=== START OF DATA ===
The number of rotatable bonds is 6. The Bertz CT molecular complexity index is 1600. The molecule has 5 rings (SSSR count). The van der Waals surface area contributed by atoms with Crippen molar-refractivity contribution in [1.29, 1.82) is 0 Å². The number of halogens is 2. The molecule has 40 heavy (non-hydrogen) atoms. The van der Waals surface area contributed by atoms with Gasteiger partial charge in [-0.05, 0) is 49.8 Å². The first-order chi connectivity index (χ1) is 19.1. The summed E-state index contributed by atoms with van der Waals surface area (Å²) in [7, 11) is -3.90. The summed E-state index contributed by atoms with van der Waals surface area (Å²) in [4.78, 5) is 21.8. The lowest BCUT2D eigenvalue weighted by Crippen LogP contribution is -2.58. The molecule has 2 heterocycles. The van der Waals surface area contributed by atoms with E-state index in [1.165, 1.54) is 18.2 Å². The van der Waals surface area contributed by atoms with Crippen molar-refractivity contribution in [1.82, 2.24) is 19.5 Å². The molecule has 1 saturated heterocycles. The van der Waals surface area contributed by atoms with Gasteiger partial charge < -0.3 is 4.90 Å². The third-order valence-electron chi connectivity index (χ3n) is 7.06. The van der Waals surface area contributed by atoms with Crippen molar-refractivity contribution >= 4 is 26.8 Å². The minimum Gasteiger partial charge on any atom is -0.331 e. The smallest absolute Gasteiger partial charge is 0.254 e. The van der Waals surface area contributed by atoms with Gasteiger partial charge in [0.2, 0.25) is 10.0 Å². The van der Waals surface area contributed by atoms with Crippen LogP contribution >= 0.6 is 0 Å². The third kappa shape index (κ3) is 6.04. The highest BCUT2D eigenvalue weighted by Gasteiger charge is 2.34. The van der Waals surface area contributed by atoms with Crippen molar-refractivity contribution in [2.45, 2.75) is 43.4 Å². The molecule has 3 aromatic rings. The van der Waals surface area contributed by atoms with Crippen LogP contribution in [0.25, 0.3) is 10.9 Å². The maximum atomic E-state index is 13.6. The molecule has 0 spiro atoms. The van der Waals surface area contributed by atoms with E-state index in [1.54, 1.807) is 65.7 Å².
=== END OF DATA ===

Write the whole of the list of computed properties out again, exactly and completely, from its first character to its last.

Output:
The number of rotatable bonds is 6. The Bertz CT molecular complexity index is 1600. The molecule has 5 rings (SSSR count). The van der Waals surface area contributed by atoms with Crippen molar-refractivity contribution in [1.29, 1.82) is 0 Å². The number of halogens is 2. The molecule has 40 heavy (non-hydrogen) atoms. The van der Waals surface area contributed by atoms with Gasteiger partial charge in [-0.05, 0) is 49.8 Å². The first-order chi connectivity index (χ1) is 19.1. The summed E-state index contributed by atoms with van der Waals surface area (Å²) in [7, 11) is -3.90. The summed E-state index contributed by atoms with van der Waals surface area (Å²) in [4.78, 5) is 21.8. The lowest BCUT2D eigenvalue weighted by Crippen LogP contribution is -2.58. The molecule has 2 heterocycles. The van der Waals surface area contributed by atoms with E-state index in [1.165, 1.54) is 18.2 Å². The van der Waals surface area contributed by atoms with Crippen molar-refractivity contribution in [1.82, 2.24) is 19.5 Å². The molecule has 1 saturated heterocycles. The van der Waals surface area contributed by atoms with Gasteiger partial charge < -0.3 is 4.90 Å². The third-order valence-electron chi connectivity index (χ3n) is 7.06. The van der Waals surface area contributed by atoms with Crippen molar-refractivity contribution >= 4 is 26.8 Å². The minimum Gasteiger partial charge on any atom is -0.331 e. The smallest absolute Gasteiger partial charge is 0.254 e. The van der Waals surface area contributed by atoms with Gasteiger partial charge in [0.2, 0.25) is 10.0 Å². The van der Waals surface area contributed by atoms with Crippen LogP contribution >= 0.6 is 0 Å². The third kappa shape index (κ3) is 6.04. The highest BCUT2D eigenvalue weighted by Gasteiger charge is 2.34. The van der Waals surface area contributed by atoms with Crippen molar-refractivity contribution in [2.45, 2.75) is 43.4 Å². The molecule has 3 aromatic rings. The van der Waals surface area contributed by atoms with Crippen LogP contribution in [0.25, 0.3) is 10.9 Å². The maximum atomic E-state index is 13.6. The molecule has 0 spiro atoms. The van der Waals surface area contributed by atoms with E-state index in [1.54, 1.807) is 65.7 Å².